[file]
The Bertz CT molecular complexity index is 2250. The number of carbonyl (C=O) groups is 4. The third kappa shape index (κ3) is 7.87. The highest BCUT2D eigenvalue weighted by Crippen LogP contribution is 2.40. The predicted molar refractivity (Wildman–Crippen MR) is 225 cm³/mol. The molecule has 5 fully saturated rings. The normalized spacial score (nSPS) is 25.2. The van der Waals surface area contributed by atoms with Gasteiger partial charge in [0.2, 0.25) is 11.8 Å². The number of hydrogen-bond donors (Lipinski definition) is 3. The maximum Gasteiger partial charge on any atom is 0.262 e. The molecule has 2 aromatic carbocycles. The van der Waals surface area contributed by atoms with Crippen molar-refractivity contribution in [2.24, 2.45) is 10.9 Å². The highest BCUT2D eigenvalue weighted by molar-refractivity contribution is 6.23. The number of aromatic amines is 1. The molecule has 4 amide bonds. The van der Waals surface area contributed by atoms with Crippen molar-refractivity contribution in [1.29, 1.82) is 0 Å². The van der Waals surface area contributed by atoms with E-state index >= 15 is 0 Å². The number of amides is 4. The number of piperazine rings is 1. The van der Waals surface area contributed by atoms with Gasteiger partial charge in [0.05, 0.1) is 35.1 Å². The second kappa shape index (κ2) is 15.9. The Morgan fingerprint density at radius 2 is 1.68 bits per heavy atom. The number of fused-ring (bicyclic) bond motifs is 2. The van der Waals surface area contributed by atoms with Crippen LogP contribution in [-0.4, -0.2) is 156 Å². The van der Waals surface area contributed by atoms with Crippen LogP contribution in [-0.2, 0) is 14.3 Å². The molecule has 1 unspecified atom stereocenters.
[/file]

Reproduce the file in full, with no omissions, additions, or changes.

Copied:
The Bertz CT molecular complexity index is 2250. The number of carbonyl (C=O) groups is 4. The third kappa shape index (κ3) is 7.87. The highest BCUT2D eigenvalue weighted by Crippen LogP contribution is 2.40. The predicted molar refractivity (Wildman–Crippen MR) is 225 cm³/mol. The molecule has 5 fully saturated rings. The normalized spacial score (nSPS) is 25.2. The van der Waals surface area contributed by atoms with Gasteiger partial charge in [0.2, 0.25) is 11.8 Å². The number of hydrogen-bond donors (Lipinski definition) is 3. The maximum Gasteiger partial charge on any atom is 0.262 e. The molecule has 2 aromatic carbocycles. The van der Waals surface area contributed by atoms with Crippen molar-refractivity contribution in [2.24, 2.45) is 10.9 Å². The highest BCUT2D eigenvalue weighted by molar-refractivity contribution is 6.23. The number of aromatic amines is 1. The molecule has 4 amide bonds. The van der Waals surface area contributed by atoms with Crippen molar-refractivity contribution in [1.29, 1.82) is 0 Å². The van der Waals surface area contributed by atoms with E-state index >= 15 is 0 Å². The number of amides is 4. The number of piperazine rings is 1. The van der Waals surface area contributed by atoms with Gasteiger partial charge in [0.05, 0.1) is 35.1 Å². The second kappa shape index (κ2) is 15.9. The Morgan fingerprint density at radius 2 is 1.68 bits per heavy atom. The number of fused-ring (bicyclic) bond motifs is 2. The van der Waals surface area contributed by atoms with Crippen LogP contribution in [-0.4, -0.2) is 156 Å². The van der Waals surface area contributed by atoms with Crippen LogP contribution in [-0.2, 0) is 14.3 Å². The molecule has 1 unspecified atom stereocenters.